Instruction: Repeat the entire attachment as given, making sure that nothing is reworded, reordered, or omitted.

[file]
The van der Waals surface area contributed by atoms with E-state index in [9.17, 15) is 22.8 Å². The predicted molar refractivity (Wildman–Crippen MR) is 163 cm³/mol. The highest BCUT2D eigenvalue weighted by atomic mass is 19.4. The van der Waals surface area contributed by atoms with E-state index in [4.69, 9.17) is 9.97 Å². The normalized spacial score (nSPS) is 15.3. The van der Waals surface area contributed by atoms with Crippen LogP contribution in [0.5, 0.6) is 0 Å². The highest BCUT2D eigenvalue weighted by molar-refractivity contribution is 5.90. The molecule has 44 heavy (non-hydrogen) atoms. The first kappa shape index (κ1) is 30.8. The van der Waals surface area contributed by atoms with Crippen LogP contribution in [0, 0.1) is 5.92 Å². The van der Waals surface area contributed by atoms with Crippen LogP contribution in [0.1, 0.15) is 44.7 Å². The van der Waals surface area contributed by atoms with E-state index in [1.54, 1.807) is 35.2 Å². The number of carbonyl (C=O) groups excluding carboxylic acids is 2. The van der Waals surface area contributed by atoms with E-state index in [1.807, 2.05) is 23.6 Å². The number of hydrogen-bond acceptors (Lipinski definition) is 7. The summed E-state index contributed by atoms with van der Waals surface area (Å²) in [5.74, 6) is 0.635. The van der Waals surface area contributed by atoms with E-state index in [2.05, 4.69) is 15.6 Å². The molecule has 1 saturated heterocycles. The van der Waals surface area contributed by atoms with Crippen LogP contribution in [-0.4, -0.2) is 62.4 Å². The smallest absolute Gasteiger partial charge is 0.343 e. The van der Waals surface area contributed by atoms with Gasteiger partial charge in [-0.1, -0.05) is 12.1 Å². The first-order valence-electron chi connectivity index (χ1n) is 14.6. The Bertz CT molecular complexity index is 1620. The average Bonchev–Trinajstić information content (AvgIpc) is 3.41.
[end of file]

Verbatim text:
The van der Waals surface area contributed by atoms with E-state index in [9.17, 15) is 22.8 Å². The predicted molar refractivity (Wildman–Crippen MR) is 163 cm³/mol. The highest BCUT2D eigenvalue weighted by atomic mass is 19.4. The van der Waals surface area contributed by atoms with E-state index in [4.69, 9.17) is 9.97 Å². The normalized spacial score (nSPS) is 15.3. The van der Waals surface area contributed by atoms with Crippen LogP contribution in [0.5, 0.6) is 0 Å². The highest BCUT2D eigenvalue weighted by molar-refractivity contribution is 5.90. The molecule has 44 heavy (non-hydrogen) atoms. The first kappa shape index (κ1) is 30.8. The van der Waals surface area contributed by atoms with Crippen LogP contribution in [0, 0.1) is 5.92 Å². The van der Waals surface area contributed by atoms with Crippen LogP contribution in [0.1, 0.15) is 44.7 Å². The van der Waals surface area contributed by atoms with E-state index in [1.54, 1.807) is 35.2 Å². The number of carbonyl (C=O) groups excluding carboxylic acids is 2. The van der Waals surface area contributed by atoms with E-state index in [1.807, 2.05) is 23.6 Å². The number of hydrogen-bond acceptors (Lipinski definition) is 7. The summed E-state index contributed by atoms with van der Waals surface area (Å²) in [5.74, 6) is 0.635. The van der Waals surface area contributed by atoms with E-state index in [2.05, 4.69) is 15.6 Å². The molecule has 1 saturated heterocycles. The van der Waals surface area contributed by atoms with Crippen LogP contribution in [-0.4, -0.2) is 62.4 Å². The smallest absolute Gasteiger partial charge is 0.343 e. The van der Waals surface area contributed by atoms with Gasteiger partial charge in [-0.1, -0.05) is 12.1 Å². The first-order valence-electron chi connectivity index (χ1n) is 14.6. The Bertz CT molecular complexity index is 1620. The average Bonchev–Trinajstić information content (AvgIpc) is 3.41.